After the session ended, Abu Khaled, a leader in the National Resistance Brigades, sat down for an interview. "Yes, we lost some men, you lose comrades in every conflict," he said, speaking about the effect of Operation Protective Edge. "But the resistance is back at full strength…and our compass is pointed towards Jerusalem."
When asked if he believed that a secular group still had a place in the increasingly religious landscape of Middle East conflict, the leader of the DFLP's armed wing responded that the "Palestinian resistance doesn't involve itself with other Arab issues; our only enemy is the Israeli occupation."
A few days later, VICE News met with Abu Ghassan, a 42-year-old member of the Abu Ali Mustafa Brigades, the armed wing of the PFLP, to discuss the conduct and motivations behind the PFLP's insistence on continuing armed struggle.
"We don't choose to fight, we don't like to die, but we have to," Abu Ghassan began. "Even the minimum, the basic requirements of life, are not provided to us. We're not fighting just for the sake of bloodshed. It's because of oppression."
Abu Ghassan joined the PFLP in during the First Intifada, or Palestinian uprising, that began in late 1987. "I decided to join the PFLP because I felt like it was what fit me the best, ideologically. They're the most honest and courageous about their statements," the fighter explained.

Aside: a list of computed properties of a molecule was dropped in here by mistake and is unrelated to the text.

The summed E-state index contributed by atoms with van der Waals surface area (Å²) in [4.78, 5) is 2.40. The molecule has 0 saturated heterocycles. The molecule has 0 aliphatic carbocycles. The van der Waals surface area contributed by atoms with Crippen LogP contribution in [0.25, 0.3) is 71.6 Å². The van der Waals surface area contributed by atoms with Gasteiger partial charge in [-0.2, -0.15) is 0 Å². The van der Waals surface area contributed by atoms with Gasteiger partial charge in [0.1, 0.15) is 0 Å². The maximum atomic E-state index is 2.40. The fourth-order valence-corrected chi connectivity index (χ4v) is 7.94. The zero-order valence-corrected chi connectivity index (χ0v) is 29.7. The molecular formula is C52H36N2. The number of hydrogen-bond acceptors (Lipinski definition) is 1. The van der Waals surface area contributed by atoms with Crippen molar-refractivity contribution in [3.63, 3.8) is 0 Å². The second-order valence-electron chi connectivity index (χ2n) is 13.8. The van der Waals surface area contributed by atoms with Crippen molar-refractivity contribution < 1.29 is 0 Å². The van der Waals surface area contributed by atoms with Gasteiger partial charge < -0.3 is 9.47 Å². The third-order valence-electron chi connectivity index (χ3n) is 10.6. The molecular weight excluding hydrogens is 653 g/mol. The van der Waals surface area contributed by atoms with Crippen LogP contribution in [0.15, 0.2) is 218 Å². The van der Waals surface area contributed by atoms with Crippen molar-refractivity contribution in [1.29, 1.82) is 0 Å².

The Abu Ali Mustafa Brigades were active in many of the major battles in the past summer's Operation Protective Edge, including Khuzaa, Rafah, and Bet Hanoun. Abu Ghassan would not go into specifics about where he fought, but he said that when he leaves, he doesn't gve his wife or five children a definite goodbye. "What gives me relief is my wife. The fact that she's there, and she's going to be there, gives me comfort. I owe her everything."
The Marxist combatant revealed that while he doesn't bring the PFLP's ideology home — "My kids are children, I don't expect them to have the same mentality as I do" — he does store the aforementioned "work-related" items in and around his house, as was exhibited when the door to his kitchen closed and a grenade launcher was suddenly revealed.
Abu Ghassan's wife first discovered that her husband was a fighter when a smoke bomb he had stashed under their home went off. The ensuing smoke alarmed her, and she quickly realized what it meant.
While it wasn't the way Abu Ghassan wanted his wife to discover his role in the Abu Ali Mustafa Brigades, he felt fortunate that his family suffered no bodily harm. "Luckily I kept the smoke bomb away from the rest of the 'worked-related' things I had stored," he said.
"When I get things for my work, I carry them with other things, like groceries, then I put them underground" he explained. With a troubled look, Abu Ghassan expressed conflict concerning his actions. "I don't want my kids to live with anxiety, or anything that might cause them to worry."
However, he continues to juggle family and "work," refusing to give up the PFLP's beliefs. "Life is resistance," he concluded.
Back in the café, Mohanna was also determined that Marxism was the answer. He sees the recent gains of leftist parties in austerity-stricken Europe, and firmly established leftist governments in Latin America, as indicators that Marxism still holds political currency.
"I won't see it in my lifetime," he concluded, optimistically, "but the future is ours."
All images by Dylan Collins.